DOMAIN OF x^2-1

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    I've drew the graph for x^2 -.it cuts the x axis at -1 and 1 and it cuts y at -1. Why is the domain xer and not -1< g < 1 ?!! Is it because domain isn't restricted I'm confused how do I find the domain
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    SeanFM Math 123
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    The domain is the x values for which y values exist. Y values exist for every x value on that function.
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    (Original post by Jane122)
    I've drew the graph for x^2 -.it cuts the x axis at -1 and 1 and it cuts y at -1. Why is the domain xer and not -1< g < 1 ?!! Is it because domain isn't restricted I'm confused how do I find the domain
    The domain is the set of the possible inputs to the function, so on a graph it's all the x values that have a y value. Any number can be squared, and any x-coordinate in your graph has a y-coordinate.

    To find the domain looks for numbers which can't be x values- eg: negative numbers can't be square rooted, and you can't divide by 0.
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    The domain of the function y=x^2-1 constitutes the values of x, for which y has a real value, the domain is therefore = -infinity < x < infinity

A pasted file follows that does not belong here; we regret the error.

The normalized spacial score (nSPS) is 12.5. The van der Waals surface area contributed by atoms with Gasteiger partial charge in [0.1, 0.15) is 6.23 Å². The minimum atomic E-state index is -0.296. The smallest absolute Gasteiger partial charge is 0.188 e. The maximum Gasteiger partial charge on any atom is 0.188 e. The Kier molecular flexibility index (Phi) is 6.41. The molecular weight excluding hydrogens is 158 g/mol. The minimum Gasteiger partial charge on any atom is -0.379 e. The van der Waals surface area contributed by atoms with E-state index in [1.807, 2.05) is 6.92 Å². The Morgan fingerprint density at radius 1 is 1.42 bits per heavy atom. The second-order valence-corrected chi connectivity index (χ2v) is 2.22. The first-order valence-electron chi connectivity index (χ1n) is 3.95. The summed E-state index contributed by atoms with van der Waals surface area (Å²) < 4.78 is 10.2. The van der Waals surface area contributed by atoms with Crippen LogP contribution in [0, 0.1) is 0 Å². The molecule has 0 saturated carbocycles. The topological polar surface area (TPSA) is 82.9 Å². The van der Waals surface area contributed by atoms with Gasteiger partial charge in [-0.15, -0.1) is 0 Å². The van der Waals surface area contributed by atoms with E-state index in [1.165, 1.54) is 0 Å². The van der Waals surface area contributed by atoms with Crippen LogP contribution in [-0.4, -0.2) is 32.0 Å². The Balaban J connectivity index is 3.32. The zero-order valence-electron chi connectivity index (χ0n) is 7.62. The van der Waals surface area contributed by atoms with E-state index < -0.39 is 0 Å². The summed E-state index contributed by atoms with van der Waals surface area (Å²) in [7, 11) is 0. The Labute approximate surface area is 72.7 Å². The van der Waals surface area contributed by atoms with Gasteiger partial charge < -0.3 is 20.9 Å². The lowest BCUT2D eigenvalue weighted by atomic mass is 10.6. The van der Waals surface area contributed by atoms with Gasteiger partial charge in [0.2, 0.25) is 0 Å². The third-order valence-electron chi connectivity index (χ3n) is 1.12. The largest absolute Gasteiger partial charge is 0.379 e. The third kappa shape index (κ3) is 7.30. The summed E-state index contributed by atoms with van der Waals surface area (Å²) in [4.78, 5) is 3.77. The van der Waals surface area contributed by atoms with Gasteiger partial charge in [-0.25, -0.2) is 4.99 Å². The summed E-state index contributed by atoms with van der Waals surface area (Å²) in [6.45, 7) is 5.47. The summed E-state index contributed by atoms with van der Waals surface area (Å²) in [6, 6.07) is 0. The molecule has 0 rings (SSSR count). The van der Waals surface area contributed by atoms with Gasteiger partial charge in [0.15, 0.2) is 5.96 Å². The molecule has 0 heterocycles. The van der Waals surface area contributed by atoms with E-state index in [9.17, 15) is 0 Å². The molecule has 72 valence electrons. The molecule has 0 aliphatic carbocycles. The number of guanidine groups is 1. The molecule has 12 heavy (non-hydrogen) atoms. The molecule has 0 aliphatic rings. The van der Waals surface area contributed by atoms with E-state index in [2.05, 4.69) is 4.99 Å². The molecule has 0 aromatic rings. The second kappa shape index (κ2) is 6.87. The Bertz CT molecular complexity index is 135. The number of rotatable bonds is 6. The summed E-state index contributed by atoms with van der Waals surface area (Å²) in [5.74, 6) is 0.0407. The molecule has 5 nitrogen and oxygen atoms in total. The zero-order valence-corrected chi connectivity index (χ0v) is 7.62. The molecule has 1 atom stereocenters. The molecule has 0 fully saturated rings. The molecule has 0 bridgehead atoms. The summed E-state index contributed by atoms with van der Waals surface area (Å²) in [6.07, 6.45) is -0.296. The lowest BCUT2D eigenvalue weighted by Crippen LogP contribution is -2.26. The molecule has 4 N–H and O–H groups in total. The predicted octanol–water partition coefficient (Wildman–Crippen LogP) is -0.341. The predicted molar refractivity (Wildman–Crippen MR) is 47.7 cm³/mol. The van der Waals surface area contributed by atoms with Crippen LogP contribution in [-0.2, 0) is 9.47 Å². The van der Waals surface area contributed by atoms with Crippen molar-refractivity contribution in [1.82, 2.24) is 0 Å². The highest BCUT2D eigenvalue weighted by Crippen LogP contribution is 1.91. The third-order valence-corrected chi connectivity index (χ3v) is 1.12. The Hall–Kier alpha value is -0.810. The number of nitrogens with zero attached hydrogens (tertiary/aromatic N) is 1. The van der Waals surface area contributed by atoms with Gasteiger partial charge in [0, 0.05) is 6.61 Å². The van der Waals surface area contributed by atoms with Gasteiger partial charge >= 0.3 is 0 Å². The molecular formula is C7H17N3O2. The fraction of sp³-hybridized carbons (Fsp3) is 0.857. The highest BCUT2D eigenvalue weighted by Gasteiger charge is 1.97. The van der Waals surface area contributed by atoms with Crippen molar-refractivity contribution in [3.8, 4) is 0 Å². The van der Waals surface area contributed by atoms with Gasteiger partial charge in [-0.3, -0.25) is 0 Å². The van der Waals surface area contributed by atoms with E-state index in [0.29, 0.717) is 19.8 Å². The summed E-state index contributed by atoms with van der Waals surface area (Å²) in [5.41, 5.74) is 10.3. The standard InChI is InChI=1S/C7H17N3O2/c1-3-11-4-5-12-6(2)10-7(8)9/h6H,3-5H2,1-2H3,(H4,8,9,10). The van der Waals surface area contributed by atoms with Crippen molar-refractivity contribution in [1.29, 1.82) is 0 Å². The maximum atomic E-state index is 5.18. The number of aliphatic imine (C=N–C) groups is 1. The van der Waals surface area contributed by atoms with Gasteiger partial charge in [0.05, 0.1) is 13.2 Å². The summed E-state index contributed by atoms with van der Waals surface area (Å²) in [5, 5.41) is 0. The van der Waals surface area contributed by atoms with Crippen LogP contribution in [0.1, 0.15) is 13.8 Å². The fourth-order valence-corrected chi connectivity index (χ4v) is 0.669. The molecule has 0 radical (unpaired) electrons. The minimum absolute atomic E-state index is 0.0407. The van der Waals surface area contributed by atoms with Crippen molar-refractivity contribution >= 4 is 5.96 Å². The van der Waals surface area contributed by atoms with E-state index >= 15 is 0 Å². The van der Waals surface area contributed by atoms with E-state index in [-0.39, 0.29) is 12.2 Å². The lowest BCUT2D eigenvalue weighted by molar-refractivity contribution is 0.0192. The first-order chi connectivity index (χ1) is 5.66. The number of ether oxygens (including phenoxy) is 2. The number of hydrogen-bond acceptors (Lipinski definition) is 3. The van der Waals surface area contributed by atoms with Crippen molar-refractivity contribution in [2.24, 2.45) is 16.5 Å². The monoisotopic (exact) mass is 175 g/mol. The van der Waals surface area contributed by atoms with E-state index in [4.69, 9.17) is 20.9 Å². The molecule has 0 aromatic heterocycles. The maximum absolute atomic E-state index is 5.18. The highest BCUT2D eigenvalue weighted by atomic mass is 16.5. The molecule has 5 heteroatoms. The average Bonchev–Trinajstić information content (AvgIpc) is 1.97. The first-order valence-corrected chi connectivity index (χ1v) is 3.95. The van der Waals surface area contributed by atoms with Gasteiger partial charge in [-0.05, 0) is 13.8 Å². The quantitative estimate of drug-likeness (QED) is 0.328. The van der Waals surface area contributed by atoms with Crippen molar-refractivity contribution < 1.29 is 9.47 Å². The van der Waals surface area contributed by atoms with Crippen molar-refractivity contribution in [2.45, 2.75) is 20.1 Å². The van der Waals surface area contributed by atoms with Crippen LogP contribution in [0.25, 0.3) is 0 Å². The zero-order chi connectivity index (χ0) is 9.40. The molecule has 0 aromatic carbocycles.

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    (Original post by SeanFM)
    The domain is the x values for which y values exist. Y values exist for every x value on that function.
    So it's always xer? I still don't get where I went wrong on that question like is it cos the domains not restricted?
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    (Original post by Prince David)
    The domain of the function y=x^2-1 constitutes the values of x, for which y has a real value, the domain is therefore = -infinity < x < infinity
    So it's always xer? Wb -1<f(x)<1
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    (Original post by Jane122)
    So it's always xer? Wb -1<f(x)<1
    For this function the domain is xER since any value of x gives a valid value for the function.
    *You can choose to restrict a domain to a specific set of values (for example if you wish to restrict it to a 1 to 1 function it could be x > 0. The range of a function is the possible values for f(x) given the domain (possible x values), in this case f(x) is greater than or equal to -1
    You could be asked to solve when the function is < 0 i.e. -1<f(x)<1


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    (Original post by Jane122)
    So it's always xer? I still don't get where I went wrong on that question like is it cos the domains not restricted?
    The domain is not always all real values, it's just that for that particular equation the domain is not restricted. To work out the domain try to find values of x that can't be put into the equation, if there are some then the domain is restricted.

    For example if you had  y=\sqrt x then the domain is restricted to  x \geq 0 because you won't get a real answer if you input a negative value of x.
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    (Original post by Jane122)
    So it's always xer? I still don't get where I went wrong on that question like is it cos the domains not restricted?
    wtf is an xer

    x \in \mathbb{R}

    \LaTeX is your friend.